(And now the presence of the Canadian-compatible adapter makes sense; there are other countries that use that shape but the higher voltage. So, what doesn't make sense is why they label it for use in Canada, where no step-down converter is needed at all.)

Yet another afterthought: OK, so, on more closely examining the prongs coming out of the voltage converter, I'm not 100% confident they fit any known country's wall outlets. They are a lot like the U.K. 2-pronger, but maybe slightly smaller...? So anyone buying the voltage converter has to buy the adapter set. Nice racket you got going there, Radio Shack!

I think I'm going to call J. B. Saunders and ask if they have U.S. ground to U.S. non-ground adapters. And honest to goodness U.S. to U.K. adapters for use with our 220/240V-tolerant laptops.

Continuing to think about this: So J. B. Saunders (and this website over here) are telling me that Radio Shack is totally lying when they label their Type B, 2-round-prongs European plug adapter as functional in the U.K. Apparently on the huge grounded monster works there. There is no "U.K.-style 2-pronger" as I've been bleating on about. For cryin' out loud, Radio Shack!

Off to J. B. Saunders to pick up two plain old U.S. to U.K. adapters and a U.S. ground to U.S. non-ground adapter. I hope.

Saturday, March 7, 2009

These Jeans Are Cleeeeeeeean!

Bright spring green latex paint splotches on deep black jeans. Unsightly! And this happened last week. Says eHow, "We hope you were wearing work clothes when you were doing that painting job ... because latex paint is almost impossible to get out of clothing." Then they talk about scraping off fresh paint and washing immediately, and sponging dried stains with turpentine. Then, just to rub my nose in it, under Tips & Warnings, they say "Once latex paint starts to dry, it may be too late."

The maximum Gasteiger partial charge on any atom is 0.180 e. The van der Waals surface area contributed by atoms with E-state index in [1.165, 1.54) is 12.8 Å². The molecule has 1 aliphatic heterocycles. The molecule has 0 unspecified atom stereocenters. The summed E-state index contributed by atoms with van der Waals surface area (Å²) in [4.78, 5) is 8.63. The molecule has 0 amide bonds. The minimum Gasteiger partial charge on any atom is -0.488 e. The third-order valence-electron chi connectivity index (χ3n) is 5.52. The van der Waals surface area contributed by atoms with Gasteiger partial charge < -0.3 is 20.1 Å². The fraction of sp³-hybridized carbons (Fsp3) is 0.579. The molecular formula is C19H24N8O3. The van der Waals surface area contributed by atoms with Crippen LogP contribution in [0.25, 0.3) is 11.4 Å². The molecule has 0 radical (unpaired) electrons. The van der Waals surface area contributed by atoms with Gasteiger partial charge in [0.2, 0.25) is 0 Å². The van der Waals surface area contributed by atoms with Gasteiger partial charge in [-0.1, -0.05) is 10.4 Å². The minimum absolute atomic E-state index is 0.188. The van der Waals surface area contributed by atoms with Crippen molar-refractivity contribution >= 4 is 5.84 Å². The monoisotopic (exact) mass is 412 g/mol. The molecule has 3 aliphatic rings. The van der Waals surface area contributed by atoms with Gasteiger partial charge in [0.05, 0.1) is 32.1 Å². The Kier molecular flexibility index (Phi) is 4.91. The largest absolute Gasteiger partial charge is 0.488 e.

So not helpful.

Next stop, Google. Which leads me here. Which has about a million things to try, from rubbing alcohol to hairspray to acetone nail polish remover. Eventually I decide to try the things they suggest that I actually have in the house, and achieve a happy ending thusly:

  1. Wet stain and scrub in liquid detergent with an old toothbrush. Rinse. Repeat until this is doing no more good. (Smears at edge of paint spot are now gone.)

  2. Squeeze out excess water. Pour acetone nail polish remover over stain and scrub with toothbrush. Rinse. Repeat this until it's doing no more good. (Brightness of paint spot is now gone, leaving dull/faded impressions.)
  3. Squeeze out excess water and apply acetone as before. Scrub with a green steel-wool scrubby pad. At this point, tiny crumbs of paint can be seen leaving the area. Rinse. Repeat until paint spot is gone.

  4. Repeate toothbrush-and-detergent step. Rinse thoroughly. All that acetone can't be good for your jeans.

  5. Toss 'em in the washing machine.

I am currently between steps 4 and 5.


Monday, February 9, 2009

What? Of course it was awesome!

I thoroughly concur with Joe Hill.

Also, on the subject of how appropriate the movie is for kids, I'm reading comments all over the blogosphere along the lines of "I took my 3-year-old. She was mesmerized! She wants to see it again!"

John and I saw the 10:00 PM showing on opening night in downtown Denver - in 3D, of course. I saw very happy children coming out of the previous showing with that star-struck look in their eyes; I wanted to stop every family I saw and jump up and down saying "Was it awesome? Was it totally awesome? Was it? It was, wasn't it?"

Our theater was, given the lateness of the hour, mostly full of college-age kids. They laughed at the right times, gasped at the right times, murmured "Creeeee-py!" at the right times, and also cried out "Do Not Want!" when Other Mrs. Spink (or Forcible; I get them mixed up) showed up in her mermaid pasties. (Which, meh. The idea that fat women in skimpy clothes are good for a disgusted laugh is just another face of the misogynist idea that women's bodies are for looking at, not living in, and therefore should be on display if "hot"--as defined by the oglers--and covered up if not. But that's another rant for another time.)

But there were young children there, too. Even at a 10:00 PM showing. Each of them looking like today was their birthday and they were about to receive the best present ever.

The smiles! The big beautiful smiles!

Friday, February 6, 2009

Two Sides To Every Story

Going to see Coraline tonight. Have avoided most reviews, but cannot resist some links presented at Neil Gaiman's blog. Compare and contrast:
While watching this movie I couldn’t help thinking it’s Invasion of the Body Snatchers for kids. I wouldn’t let any of my children under 12 see this version of Coraline.
--Diana Saenger's Review Express, via.
There are many scenes and images in “Coraline” that are likely to scare children. This is not a warning but rather a recommendation, since the cultivation of fright can be one of the great pleasures of youthful moviegoing.